They say that music is food for the soul, but what they don’t tell you is that music has a number of intrinsic benefits when taught to young people. Musicians and music fans have always advocated the need for music and instruments training. And, a number of recent studies have revealed that music can actually impact a child’s life by:
- Enhancing fine motor skills
- Improving memory
- Cultivating better decision-making skills
Here’s a list of 10 real-life statistics that reinforce the need for music education:
- Students majoring in music are more than likely to get admission to medical school
In Lewis Thomas’s Case for Music in the Schools, Phi Delta Kappa, 1994, he stated that graduate students that majored in music were the most likely group of individuals to get into medical school.Lewis Thomas is a physician & biologist that studied the undergrads of medical school applicants and found that 66% of all music majors who applied to med school were accepted into med school.
- Music-inclined students scored higher than those with no participation
A 2001 study conducted by The College Entrance Examination Board revealed that students participating in music learning scored 63 points more on verbal tests and 44 points more in math tests, compared to students who didn’t participate in any arts. The study also revealed a higher percentage of SAT test scores among students that participated in music performances.
- Music students have higher GPAs than non-musical counterparts
The National Educational Longitudinal Study of 1988 revealed data that high school students of music held higher grade point averages (GPA) than those that didn’t partake in music lessons. The study provided deep insights into the transitions of music-inclined students, into those that excelled at all subjects. The data for this study was collected from a number of primary & secondary sources, was subject to a total of four follow-ups.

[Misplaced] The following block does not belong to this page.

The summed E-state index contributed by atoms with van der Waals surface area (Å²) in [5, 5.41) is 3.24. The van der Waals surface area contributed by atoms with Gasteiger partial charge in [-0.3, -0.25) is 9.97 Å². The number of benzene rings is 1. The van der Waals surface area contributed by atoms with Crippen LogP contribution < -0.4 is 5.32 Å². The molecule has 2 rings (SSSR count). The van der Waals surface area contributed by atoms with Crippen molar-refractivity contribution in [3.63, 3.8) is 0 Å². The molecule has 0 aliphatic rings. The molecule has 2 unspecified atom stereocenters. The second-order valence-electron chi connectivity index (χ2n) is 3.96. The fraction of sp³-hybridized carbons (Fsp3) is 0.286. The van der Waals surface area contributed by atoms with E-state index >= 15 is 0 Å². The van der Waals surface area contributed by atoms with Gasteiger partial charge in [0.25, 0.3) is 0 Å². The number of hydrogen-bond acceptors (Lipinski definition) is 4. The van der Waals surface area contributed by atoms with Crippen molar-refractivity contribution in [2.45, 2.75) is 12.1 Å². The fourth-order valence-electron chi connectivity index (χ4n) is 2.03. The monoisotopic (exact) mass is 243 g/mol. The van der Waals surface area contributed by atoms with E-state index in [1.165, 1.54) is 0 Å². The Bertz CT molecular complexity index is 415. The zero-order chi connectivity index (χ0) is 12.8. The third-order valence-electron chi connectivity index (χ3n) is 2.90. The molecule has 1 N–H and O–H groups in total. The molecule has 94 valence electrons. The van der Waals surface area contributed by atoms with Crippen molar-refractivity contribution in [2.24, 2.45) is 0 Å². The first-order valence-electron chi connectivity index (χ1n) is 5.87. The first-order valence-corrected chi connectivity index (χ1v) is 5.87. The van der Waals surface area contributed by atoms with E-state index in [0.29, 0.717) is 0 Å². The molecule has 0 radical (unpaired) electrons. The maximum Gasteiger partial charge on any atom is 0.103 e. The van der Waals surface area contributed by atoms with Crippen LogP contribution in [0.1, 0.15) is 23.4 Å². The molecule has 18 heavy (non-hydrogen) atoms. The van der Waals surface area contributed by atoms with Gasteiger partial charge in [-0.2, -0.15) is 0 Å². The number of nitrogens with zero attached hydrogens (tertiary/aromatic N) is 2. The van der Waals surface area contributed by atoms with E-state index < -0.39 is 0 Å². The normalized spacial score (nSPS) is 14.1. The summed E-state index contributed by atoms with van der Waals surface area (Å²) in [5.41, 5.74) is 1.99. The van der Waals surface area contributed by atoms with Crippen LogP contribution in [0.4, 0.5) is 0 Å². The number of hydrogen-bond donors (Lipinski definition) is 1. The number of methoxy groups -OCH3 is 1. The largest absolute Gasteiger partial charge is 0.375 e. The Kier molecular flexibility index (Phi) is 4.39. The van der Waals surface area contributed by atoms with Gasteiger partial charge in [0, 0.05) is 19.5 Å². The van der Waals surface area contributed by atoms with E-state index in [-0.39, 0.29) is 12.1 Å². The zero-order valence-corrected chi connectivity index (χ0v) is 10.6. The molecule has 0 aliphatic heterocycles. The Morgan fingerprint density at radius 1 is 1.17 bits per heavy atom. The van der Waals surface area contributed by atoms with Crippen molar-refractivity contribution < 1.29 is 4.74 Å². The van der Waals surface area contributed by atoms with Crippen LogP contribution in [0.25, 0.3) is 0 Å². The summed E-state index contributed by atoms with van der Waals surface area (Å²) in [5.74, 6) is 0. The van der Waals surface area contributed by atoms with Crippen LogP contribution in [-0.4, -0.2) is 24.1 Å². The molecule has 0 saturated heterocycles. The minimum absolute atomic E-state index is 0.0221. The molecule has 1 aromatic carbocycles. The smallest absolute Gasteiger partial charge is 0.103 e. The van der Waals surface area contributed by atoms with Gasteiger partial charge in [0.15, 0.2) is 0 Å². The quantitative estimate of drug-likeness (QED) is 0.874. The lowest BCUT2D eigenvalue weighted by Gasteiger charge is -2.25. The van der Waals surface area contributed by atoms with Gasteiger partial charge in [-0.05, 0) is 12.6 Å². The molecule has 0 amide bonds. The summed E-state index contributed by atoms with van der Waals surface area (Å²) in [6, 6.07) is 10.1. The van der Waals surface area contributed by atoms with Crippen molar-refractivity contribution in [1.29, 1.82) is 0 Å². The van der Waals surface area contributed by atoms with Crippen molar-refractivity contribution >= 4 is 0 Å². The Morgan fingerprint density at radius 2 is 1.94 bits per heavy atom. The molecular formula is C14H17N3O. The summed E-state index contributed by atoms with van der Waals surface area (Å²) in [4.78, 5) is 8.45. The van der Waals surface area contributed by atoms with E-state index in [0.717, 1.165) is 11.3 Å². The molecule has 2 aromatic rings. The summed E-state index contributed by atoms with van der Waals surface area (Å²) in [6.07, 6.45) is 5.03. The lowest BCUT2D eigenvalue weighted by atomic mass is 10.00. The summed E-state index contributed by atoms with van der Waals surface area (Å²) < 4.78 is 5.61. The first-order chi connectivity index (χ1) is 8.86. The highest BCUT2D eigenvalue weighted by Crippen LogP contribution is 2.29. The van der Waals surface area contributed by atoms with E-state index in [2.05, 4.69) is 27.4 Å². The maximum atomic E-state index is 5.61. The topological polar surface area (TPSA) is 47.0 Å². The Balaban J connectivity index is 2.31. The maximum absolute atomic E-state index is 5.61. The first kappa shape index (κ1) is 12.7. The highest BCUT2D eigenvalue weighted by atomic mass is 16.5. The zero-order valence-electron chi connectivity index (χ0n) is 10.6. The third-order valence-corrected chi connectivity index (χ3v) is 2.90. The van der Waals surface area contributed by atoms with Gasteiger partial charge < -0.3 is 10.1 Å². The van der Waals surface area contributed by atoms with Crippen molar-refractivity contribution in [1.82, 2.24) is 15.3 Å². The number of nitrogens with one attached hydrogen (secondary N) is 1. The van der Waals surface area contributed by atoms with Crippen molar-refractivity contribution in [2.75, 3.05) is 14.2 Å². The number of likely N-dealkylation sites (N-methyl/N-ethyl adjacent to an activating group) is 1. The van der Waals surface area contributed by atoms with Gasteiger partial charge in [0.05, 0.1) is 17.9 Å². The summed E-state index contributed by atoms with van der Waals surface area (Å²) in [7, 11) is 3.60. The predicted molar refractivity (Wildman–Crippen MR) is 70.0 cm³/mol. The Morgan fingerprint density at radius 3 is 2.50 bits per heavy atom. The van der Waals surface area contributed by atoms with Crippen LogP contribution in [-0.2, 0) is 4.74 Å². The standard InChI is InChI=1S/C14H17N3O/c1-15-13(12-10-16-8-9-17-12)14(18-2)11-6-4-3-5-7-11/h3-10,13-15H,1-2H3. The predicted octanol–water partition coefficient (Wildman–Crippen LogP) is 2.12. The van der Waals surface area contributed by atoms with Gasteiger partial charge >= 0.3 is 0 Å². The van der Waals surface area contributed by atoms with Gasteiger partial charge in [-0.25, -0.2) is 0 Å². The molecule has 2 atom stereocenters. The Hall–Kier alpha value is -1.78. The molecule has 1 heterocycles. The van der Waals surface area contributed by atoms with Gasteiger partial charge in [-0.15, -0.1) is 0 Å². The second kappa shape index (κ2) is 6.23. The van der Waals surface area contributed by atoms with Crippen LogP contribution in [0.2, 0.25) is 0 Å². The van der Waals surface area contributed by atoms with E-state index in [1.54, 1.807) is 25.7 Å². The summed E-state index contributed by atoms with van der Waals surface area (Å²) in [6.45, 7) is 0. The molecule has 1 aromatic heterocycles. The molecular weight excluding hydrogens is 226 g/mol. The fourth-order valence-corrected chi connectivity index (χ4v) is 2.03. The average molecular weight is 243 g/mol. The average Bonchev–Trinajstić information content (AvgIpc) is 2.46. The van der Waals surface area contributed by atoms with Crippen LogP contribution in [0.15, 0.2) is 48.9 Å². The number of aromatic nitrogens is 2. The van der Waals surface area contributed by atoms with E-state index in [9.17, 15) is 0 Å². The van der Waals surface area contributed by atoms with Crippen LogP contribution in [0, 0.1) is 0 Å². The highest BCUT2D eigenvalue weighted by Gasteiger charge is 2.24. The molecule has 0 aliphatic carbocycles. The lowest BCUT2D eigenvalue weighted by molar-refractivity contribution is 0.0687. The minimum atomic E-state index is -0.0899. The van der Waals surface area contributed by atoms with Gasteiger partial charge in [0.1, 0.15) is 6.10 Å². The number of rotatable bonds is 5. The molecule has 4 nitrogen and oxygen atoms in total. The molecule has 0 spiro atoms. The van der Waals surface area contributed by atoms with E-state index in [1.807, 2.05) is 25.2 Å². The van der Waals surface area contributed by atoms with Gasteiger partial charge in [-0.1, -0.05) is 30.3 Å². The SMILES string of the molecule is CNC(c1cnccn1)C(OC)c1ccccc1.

- Americans feel that picking up musical instrument training helps kids do better in all other aspects
A 2003 Gallup Poll titled, “American Attitudes toward Music,” revealed that over 78% of American citizens felt that students fared batter in all other academics if they were learning to play an instrument. The general purpose of the study was to analyze the public perception of playing instruments in the United States. The study also revealed a growing appreciation for music, with instrument sales being at their highest ever.
- Students are more socially accepting when they’re exposed to music
With music as a part of the curriculum, students are able to socialize well- fewer fights, greater camaraderie, less racism, and restraint from hurtful sarcasm.
In his 2001 book, Arts with the Brain in Mind, Eric Jensen claimed that music students developed a better sense of camaraderie with their fellow students. He also stated that those engaged in music were less likely to engage in racism or harmful sarcasm. He goes on to state that music helps students build a sense of teamwork and social acceptance than any other activity.
- Music activates neural firing and promotes better memory skills
In another section of his book, Arts with the Brain in Mind, Eric Jensen stated that music helps people think. He says that that music activates and synchronizes a unique neural firing pattern that opens up that brain to connect with multiple sites. This high-level neural synchrony is said to not only increase brain function but is said to build superior memory as well.
- Silicon Valley is full of musicians